Most of us don't mind doing things we are good at or with which we feel some degree of success, much of the time we even enjoy doing these things. It is quite different when we are involved in doing something that we are not so good at doing. It is in our evolutionary nature to compare ourselves to others. This is likely something we have learned when we first started gathering together in groups for the purpose of hunting and personal safety. We needed to fit in so we would not go hungry or be alone and unprotected. There was safety in being a part of the group and eventually we learned to compare ourselves to others so that we fit in, and were not forced out of the community or tribe. Like many things that worked well at one time to protect us may not work as well at this stage in our evolution. Today as we compare ourselves to others, we frequently come up short and feel inadequate. When a child compares themselves to others in their class they get some sense of how they are doing comparatively. When we are not doing all that well, we likely feel some sense of shame, and this may be reinforced every time we make an effort, and continue not to do as well as others. Unfortunately both parents and teachers often interpret this as the child being lazy or irresponsible. If your child is not motivated to do schoolwork, you might at least consider this as one possibility or reason for their lack of motivation. Can schoolwork, or homework, compete with Xbox, Mindcraft, or some other computerized game that is fun and incredibly entertaining ? Of course not, and for this reason we need to establish some structure and give thought to these competing forces. We need to develop a well thought out and effective strategy. If we don't, our children will simply outsmart us. We can use the things they love as motivators and not as competing forces. In place of thinking of technology as your enemy, consider the possibility of reframing your thinking towards technology, and enlist them as your allies in helping your child develop motivation to do their work and become successful. We always need more leverage! What keeps many children from doing schoolwork is shame. Yes, shame again, that dirty word, that undermines much of our effectiveness, and that many of us don't even want to mention, including myself. I heard this phrase a couple of months ago by Weiyang Xie, and mentioned it in another post. "If you want to debilitate yourself, shame yourself, if you want to debilitate others shame them. Shame reduces our ability to focus and problem solve effectively. In addition it increases impulsive behavior. I am a strong believer in behavior modification. I also believe that positive reinforcement, or rewards are ultimately more effective than negative reinforcement. Positive reinforcement has less side effects than negative reinforcement or punishment. Sometimes it is necessary to ground children or implement some consequences, but it is better to rely more on positive reinforcement, when we can. When our child gets a good report card we might take them out to get ice cream. Awesome idea! What if they were to get a bad report card and we took them out for ice cream. Sounds very bazaar doesn't it? Let's take a deeper look. Most times when children get a bad report card they already feel bad, they are embarrassed and ashamed. I was talking with my good friend today and we both agreed that there "are times", when we might take our child our for ice cream when they did get a bad report card. What if you said to your child, "you must be feeling really bad about this report card, then take them out to get ice cream. While we are having ice cream we might then create a dialogue around what it is like for them, not to be doing well in school. ( I can imagine that I already lost half of my readers), It could be a moment when we really get their attention. We generally don't want to reward negative behavior, and yet there are times when empathy and compassion become primary. Particularly when shame is involved! How do we decrease shame and increase accountability? We have hundreds and hundreds of studies that prove that shame decreases motivation, and we have the potential to use this information to our advantage. There are times when shame is not the underlying issues and this strategy would not be used. We absolutely want to reinforce positive behaviors, and we absolute "do not" want to reinforce negative behaviors in most situations, however, when shame is involved we need to look closer, and if what you are currently doing is not working, then you need to do something differently. These ideas that I am presenting can easily be misunderstood, and it might be helpful to talk with a professional to develop an effective plan. Sometimes it is worth the investment, to protect yourself and your child from a life of suffering. It would be helpful to take a look at your language, quite often when our children are not doing what we want or expect of them, our language may become shaming. It is not that you would ever do anything intentionally, or consciously to hurt your child, it is just that this tends to be a cultural norm that we may blindly accept. Dr. Shauna Shapiro a researcher in mindfulness, makes this simple but profound statement, "shame shuts down the learning centers of the brain".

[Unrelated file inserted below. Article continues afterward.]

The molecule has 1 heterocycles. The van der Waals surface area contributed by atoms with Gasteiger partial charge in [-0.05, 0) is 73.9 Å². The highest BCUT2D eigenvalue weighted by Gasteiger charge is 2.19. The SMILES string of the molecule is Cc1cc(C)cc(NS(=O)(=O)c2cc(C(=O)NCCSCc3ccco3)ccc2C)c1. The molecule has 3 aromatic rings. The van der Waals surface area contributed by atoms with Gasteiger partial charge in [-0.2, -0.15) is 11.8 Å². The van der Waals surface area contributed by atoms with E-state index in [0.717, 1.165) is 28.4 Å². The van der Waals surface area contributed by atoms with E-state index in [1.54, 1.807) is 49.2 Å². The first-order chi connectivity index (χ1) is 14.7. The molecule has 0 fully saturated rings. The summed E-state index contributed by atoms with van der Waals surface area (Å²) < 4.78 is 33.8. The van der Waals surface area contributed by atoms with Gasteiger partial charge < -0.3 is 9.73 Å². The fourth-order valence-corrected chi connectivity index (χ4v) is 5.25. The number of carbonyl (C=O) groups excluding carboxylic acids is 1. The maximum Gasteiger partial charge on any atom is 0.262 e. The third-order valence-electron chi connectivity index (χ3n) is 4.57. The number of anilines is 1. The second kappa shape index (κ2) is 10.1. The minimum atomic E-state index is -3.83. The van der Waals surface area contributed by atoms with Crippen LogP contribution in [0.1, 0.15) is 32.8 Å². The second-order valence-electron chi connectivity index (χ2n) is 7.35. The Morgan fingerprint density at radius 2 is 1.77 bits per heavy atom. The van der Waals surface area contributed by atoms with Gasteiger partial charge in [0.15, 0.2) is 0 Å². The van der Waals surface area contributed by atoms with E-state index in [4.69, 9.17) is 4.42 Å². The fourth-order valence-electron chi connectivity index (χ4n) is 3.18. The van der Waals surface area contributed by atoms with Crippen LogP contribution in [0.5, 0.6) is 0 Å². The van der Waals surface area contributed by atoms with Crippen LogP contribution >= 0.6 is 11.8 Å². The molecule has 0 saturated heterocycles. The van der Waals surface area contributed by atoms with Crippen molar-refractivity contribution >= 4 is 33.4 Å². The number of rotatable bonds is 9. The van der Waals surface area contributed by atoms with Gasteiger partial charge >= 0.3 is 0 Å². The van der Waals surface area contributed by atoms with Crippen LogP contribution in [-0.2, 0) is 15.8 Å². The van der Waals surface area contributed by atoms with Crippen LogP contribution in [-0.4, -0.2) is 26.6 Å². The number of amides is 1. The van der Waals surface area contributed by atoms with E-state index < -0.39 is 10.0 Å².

Motivating Children for Academics
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